Aerodynamics and the location of first class

Have you ever flown in a commercial airplane and noticed that first class seats are wider than peasant class, and there are fewer of them in a row? Of course you have. Have you noticed they are always in the front of the plane? This too is obvious, even if you never thought about it. Why are they in the front of the plane? Not so the occupants will die sooner in the case of nose-dive.

In airplanes, the front of the plane is narrower than the middle of the place because of aerodynamics.

I posit these are not unrelated. With less width at the front, airlines would have to either make the seats narrower or have fewer of them per row. But since seats are discrete, and there is a minimum width (even if it doesn’t feel like it), they go with fewer seats. But the plane isn’t so much narrower that you lose exactly one or two seat. Instead you lose part of a seat and can make the other seats wider. And if you make the seats wider, you can charge more. Hence first class is in front of the plane.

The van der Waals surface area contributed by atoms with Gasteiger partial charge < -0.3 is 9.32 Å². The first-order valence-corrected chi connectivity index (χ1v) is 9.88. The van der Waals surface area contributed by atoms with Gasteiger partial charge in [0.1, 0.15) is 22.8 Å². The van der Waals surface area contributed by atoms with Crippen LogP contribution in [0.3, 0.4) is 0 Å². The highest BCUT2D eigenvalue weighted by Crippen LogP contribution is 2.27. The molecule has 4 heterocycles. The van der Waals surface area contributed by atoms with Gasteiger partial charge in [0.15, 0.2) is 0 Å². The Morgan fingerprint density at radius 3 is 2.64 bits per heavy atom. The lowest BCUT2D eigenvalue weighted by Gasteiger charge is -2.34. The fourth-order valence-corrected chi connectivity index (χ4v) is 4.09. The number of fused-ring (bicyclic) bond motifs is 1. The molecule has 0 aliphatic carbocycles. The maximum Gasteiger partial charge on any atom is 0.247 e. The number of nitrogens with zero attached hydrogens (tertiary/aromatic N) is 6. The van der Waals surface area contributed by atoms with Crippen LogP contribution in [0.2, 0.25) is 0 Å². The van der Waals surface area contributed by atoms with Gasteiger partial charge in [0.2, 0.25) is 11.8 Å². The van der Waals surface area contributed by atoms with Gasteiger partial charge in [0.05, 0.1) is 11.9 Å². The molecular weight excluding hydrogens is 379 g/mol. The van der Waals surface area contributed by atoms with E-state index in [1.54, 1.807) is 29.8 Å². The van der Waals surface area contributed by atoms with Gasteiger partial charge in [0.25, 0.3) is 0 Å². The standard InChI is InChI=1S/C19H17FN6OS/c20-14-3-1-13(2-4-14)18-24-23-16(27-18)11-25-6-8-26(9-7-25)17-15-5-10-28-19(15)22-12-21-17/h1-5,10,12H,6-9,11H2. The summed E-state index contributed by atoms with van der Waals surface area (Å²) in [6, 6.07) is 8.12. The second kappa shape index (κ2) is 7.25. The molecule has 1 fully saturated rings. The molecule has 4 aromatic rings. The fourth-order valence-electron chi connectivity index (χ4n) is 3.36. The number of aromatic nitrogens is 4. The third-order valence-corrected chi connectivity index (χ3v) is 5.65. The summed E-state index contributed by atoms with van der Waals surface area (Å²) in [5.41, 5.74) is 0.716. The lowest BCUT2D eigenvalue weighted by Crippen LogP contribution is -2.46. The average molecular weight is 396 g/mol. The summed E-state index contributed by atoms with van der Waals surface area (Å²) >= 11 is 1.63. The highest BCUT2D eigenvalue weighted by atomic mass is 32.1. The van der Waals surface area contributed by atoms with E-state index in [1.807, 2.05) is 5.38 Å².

First class was one of many logics copied by airlines from the railroads. On trains, my impression (though I am not sure this is a universal rule) is first class is usually on the front or back end of the train (since trains are more easily reversible than planes), though aerodynamics has less to do with it than a reduction in the number of passengers walking through the cabin. On ships, the first class equivalent or staterooms will tend to be above the waterline, so that passengers have a better view, and prices will tend to rise with elevation, and probably towards the front and back.